While the first coins to bear the Denver (D) mintmark did not appear until 1906, the history of the institution can actually be traced back to the early 1860s when gold was discovered in Colorado. The firm of Clark, Gruber & Co. set up a private mint in Denver, and from 1860 to 1862, approximately $594,000 worth of coins were struck in four denominations ($2.50, $5, $10 and $20). While the $20 pieces are quite valuable, the other three are relatively inexpensive (for Territorial gold coins).
In April 1863, the building, assaying and minting equipment was purchased by the U.S. Treasury and for the next 33 years, the facility was operated as an assay office. In 1896, following Congressional approval for the establishment of a branch mint in Denver, a building was purchased and construction began the following year. Although completed in 1904, coinage operations did not begin until February 1, 1906.
Output was high from the start, with dimes, quarters, halves, half eagles, eagles and double eagles struck the first year in quantities sometimes exceeding those of the more established mints at Philadelphia, San Francisco and New Orleans. Coinage of cents and quarter eagles began in 1911, with nickels commencing the following year. Over 20 million Morgan dollars were struck in 1921.
Due to its relatively late start, the Denver mint does not boast as many great rarities as San Francisco, Carson City or New Orleans, but there are several noteworthy coins that certainly deserve mention. Heading the list is probably the 1927-D double eagle, whose meager mintage of 180,000 was held at the mint, and later melted. Survival estimates range from about 15 to 18 pieces, all of which are uncirculated and any offering today is considered a major event, with prices well over $1 million now the norm. Sharing a similar fate was the 1931-D double eagle, and while not nearly as rare (perhaps 160 or so known) still fetches a six-figure price when offered.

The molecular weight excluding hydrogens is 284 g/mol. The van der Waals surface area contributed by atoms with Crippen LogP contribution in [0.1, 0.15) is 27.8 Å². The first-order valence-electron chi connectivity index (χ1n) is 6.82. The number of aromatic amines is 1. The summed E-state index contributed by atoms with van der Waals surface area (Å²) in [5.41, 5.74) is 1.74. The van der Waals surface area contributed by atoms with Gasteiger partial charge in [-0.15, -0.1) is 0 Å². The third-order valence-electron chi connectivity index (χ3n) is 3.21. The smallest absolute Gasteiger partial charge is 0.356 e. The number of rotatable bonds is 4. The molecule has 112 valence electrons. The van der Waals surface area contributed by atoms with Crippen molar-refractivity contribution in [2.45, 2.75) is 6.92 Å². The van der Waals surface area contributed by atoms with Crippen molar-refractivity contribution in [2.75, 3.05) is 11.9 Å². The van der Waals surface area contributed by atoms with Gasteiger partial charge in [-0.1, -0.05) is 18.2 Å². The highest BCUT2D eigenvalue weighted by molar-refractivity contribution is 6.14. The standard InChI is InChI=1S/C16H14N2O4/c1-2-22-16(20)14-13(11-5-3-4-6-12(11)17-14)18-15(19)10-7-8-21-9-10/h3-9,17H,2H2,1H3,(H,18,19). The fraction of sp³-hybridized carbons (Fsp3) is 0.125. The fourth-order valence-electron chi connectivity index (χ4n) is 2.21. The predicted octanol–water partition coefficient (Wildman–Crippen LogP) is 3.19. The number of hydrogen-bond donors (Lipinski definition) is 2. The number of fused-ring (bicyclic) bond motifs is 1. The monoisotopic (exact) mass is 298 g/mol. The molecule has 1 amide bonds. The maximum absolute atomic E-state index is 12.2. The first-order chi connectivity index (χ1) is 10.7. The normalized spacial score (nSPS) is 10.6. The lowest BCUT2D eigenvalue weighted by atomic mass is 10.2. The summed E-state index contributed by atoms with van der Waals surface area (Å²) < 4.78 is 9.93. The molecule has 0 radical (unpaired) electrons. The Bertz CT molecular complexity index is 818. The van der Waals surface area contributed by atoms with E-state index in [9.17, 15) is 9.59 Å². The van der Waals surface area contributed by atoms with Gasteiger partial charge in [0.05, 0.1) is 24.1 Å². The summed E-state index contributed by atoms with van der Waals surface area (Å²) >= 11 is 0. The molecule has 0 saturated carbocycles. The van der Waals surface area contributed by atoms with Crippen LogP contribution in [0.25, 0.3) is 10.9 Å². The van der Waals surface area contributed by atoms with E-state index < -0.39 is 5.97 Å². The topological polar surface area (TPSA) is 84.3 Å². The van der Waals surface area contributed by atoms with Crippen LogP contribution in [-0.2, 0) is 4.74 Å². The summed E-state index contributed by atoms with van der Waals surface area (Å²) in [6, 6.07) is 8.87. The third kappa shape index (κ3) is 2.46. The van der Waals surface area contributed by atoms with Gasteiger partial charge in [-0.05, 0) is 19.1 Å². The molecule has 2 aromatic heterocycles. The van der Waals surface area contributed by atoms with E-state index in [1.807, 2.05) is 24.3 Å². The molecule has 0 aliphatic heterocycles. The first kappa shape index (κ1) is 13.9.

One of the most famous Lincoln cents is also from the Denver mint, though no mintmark is seen! The 1922 “Plain” is actually a 1922-D, with the mintmark having been accidentally filed or polished off in an attempt to repair the obverse die after a clash. The 1914-D Lincoln cent is one of the toughest in that popular series, and the 1916-D dime, while not an ultra-rarity, remains the key date in the Mercury dime series. The 1932-D shares the same distinction for the Washington quarter series and collectors seeking a high-grade Walking Liberty half set will find both the 1919-D and 1921-D among their tougher acquisitions. The famous 1918/7 Buffalo nickel was also a product of the Denver mint as was the even more famous “3-Legged” issue of 1937. The 1911-D Indian quarter eagle is the only tough coin in that short-lived series.
As a rule though, the Denver mint’s output was generally high and with nearly 120 years of uninterrupted service under its belt, it has truly served the nation as its “workhorse” mint.